During Leg 173, five sites were drilled and cored in the southern Iberia Abyssal Plain (Sites 1065, 1067, 1068, 1069 and 1070; see Figs. 1 and
2). Site 1066 was the location of a jet-in test for setting a reentry cone that was never used.
Site 1065 lies in a water depth of 4770 m near the northern edge of the Iberia Abyssal Plain. The site is crossed by a single east-west time-migrated seismic reflection profile that shows a large basement high with relief of 1.7 s two way traveltime (TWT; ~2000 m) on its west side, conformably overlain by 0.2-0.35 s TWT of seismically transparent sediment on its landward side. This basement high is the largest of a series of highs on the seismic profile that reduce in relief westward. On time sections, these highs are bounded on their oceanward (west) sides by strong curved reflectors. These reflectors are probably normal faults that were involved in the rifting process, and their presence suggests that the high is a fault block. The basement high and the transparent sediments are overlain by subhorizontally layered post-rift sediments. The principal objective for this site was to identify the nature of the basement rocks and, if continental, to determine the approximate crustal level from which the rocks originated and their petrostructural evolution, to better constrain the modes of crustal thinning and breakup during a rifting episode. Ancillary objectives were to date the overlying pre-rift or synrift sediments and to determine the early subsidence history of the fault block.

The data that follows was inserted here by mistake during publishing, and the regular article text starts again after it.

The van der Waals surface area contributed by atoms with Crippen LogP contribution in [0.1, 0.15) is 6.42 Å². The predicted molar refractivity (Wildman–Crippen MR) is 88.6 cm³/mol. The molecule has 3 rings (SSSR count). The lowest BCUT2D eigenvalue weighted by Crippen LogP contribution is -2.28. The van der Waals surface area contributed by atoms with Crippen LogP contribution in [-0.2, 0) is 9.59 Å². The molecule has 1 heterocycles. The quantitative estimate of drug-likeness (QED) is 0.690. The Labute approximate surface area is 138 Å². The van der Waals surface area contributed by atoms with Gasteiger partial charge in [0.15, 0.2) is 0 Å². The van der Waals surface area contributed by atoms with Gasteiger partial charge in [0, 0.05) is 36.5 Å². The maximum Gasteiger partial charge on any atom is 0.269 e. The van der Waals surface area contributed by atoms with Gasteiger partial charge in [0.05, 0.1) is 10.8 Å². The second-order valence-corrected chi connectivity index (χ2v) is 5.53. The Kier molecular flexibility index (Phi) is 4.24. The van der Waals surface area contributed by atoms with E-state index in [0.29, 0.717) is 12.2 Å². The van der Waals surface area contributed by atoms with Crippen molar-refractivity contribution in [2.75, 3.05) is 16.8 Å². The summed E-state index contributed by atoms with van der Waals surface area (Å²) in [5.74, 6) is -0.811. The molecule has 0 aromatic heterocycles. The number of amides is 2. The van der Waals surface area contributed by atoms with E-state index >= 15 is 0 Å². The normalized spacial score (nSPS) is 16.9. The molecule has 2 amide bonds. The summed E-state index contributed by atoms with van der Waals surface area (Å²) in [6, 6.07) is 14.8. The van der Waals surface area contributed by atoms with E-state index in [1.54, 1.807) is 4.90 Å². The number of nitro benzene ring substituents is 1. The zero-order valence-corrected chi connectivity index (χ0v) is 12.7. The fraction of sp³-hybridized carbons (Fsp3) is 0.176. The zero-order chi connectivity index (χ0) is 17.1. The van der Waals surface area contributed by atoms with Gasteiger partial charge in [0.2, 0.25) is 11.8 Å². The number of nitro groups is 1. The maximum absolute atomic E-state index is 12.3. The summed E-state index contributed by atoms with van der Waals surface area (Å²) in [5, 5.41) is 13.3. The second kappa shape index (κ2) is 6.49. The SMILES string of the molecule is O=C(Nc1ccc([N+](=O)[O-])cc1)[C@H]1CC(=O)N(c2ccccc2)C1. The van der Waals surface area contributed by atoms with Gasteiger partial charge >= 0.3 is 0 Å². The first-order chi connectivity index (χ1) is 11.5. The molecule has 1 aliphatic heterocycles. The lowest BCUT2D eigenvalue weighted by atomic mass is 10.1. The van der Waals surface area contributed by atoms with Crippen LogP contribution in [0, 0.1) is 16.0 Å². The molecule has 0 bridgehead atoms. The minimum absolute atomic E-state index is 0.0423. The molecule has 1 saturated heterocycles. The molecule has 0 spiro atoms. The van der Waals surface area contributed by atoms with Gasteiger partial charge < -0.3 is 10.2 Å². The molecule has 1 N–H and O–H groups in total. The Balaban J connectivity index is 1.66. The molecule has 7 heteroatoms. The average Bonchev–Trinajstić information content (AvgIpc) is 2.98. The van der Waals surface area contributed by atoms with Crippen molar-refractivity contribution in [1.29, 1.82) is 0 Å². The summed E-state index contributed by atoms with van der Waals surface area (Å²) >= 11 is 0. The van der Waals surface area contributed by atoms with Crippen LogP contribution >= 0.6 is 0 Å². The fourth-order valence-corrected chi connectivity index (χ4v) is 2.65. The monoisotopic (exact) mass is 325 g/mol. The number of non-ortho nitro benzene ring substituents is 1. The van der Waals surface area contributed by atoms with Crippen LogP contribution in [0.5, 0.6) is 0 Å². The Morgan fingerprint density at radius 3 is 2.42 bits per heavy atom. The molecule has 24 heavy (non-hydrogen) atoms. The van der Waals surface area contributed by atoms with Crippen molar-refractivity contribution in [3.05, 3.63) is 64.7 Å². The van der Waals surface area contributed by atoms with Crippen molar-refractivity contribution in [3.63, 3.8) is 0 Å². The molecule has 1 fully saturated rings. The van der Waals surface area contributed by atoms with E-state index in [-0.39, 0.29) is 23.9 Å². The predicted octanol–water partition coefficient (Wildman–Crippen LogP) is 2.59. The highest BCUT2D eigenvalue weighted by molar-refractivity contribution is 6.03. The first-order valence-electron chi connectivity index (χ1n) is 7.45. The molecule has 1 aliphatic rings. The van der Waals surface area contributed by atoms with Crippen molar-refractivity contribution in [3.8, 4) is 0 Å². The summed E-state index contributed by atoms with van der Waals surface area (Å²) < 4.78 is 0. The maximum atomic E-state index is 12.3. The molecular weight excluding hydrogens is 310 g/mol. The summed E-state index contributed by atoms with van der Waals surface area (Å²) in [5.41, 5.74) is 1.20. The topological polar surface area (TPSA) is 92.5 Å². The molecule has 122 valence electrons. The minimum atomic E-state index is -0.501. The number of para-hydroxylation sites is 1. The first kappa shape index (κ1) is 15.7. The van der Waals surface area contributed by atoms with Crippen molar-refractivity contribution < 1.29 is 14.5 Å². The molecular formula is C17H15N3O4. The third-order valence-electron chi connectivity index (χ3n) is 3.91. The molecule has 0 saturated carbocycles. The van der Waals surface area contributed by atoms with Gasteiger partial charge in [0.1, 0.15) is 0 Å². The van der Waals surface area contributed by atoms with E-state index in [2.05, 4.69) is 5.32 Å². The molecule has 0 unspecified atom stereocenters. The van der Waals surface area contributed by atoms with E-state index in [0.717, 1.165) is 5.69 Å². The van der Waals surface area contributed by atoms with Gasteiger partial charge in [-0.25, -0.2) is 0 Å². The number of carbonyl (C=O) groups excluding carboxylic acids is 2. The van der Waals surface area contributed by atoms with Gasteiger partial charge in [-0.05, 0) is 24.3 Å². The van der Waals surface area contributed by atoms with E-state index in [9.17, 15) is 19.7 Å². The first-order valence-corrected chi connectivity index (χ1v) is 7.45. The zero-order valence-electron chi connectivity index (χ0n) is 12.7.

Site 1065 was chosen to reach igneous or metamorphic rocks under a tilted fault block with the principal objective of demonstrating that the rocks were continental. While the shallow-water lithologies encountered in the pre-rift/synrift (Middle-Late Jurassic) sediments strongly indicated the presence of underlying continental crust, igneous or metamorphic basement was not reached; the acoustic basement reflection appears to be caused by lithification of Jurassic clays. No clear seismic reflection from the top of the crystalline crust could be discerned beneath the lithified clays.
The lithostratigraphic units used during Leg 173 were numbered so as to be consistent with the unit designations that were defined in this region during Leg 149. The sedimentary section in Hole 1065A (Fig. 3) consists of two lithostratigraphic units: slumped early Miocene nannofossil chalks (Unit II, >58 m thick) overlying Middle to Upper Jurassic clays, claystones, and dolomitic claystones (Unit V, >322 m). The light greenish gray to dark gray thinly bedded and laminated nannofossil chalks and claystones of Unit II were largely deposited from suspension as pelagites and hemipelagites. Pebbles of continental basement lithologies (slate and meta-arenite) and shallow-water limestones occur, and probably originated from the seamounts located ~30 km to the north of Site 1065. The limestones are very similar to Tithonian rocks recovered during Leg 103 from the Galicia Bank margin. Unit V is subdivided into two subunits. Dark greenish gray to medium dark gray soft clay dominates Subunit VA (192.7 m); these clays were remarkably plastic and very slow to drill. Subunit VB (>129.9 m) consists of claystone, some of which is dolomitic.
The structures observed in the cores almost exclusively indicate soft-sediment deformation. Unit II exhibits pervasive slump folds, closely-spaced microfault arrays with both extensional and contractional orientations, and low-angle clay-rich shear zones. Overprinting relations indicate a prolonged history of soft-sediment deformation. Bedding dips measured in the cores are highly variable because of the slumping. Lithostratigraphic Unit V is much less deformed than Unit II. After its deposition, Unit V was tilted into its present, moderately dipping orientation. Bedding dips measured in this unit range between 0° and 65° relative to the core reference frame. The mean dip is 18° with a standard deviation of 10°.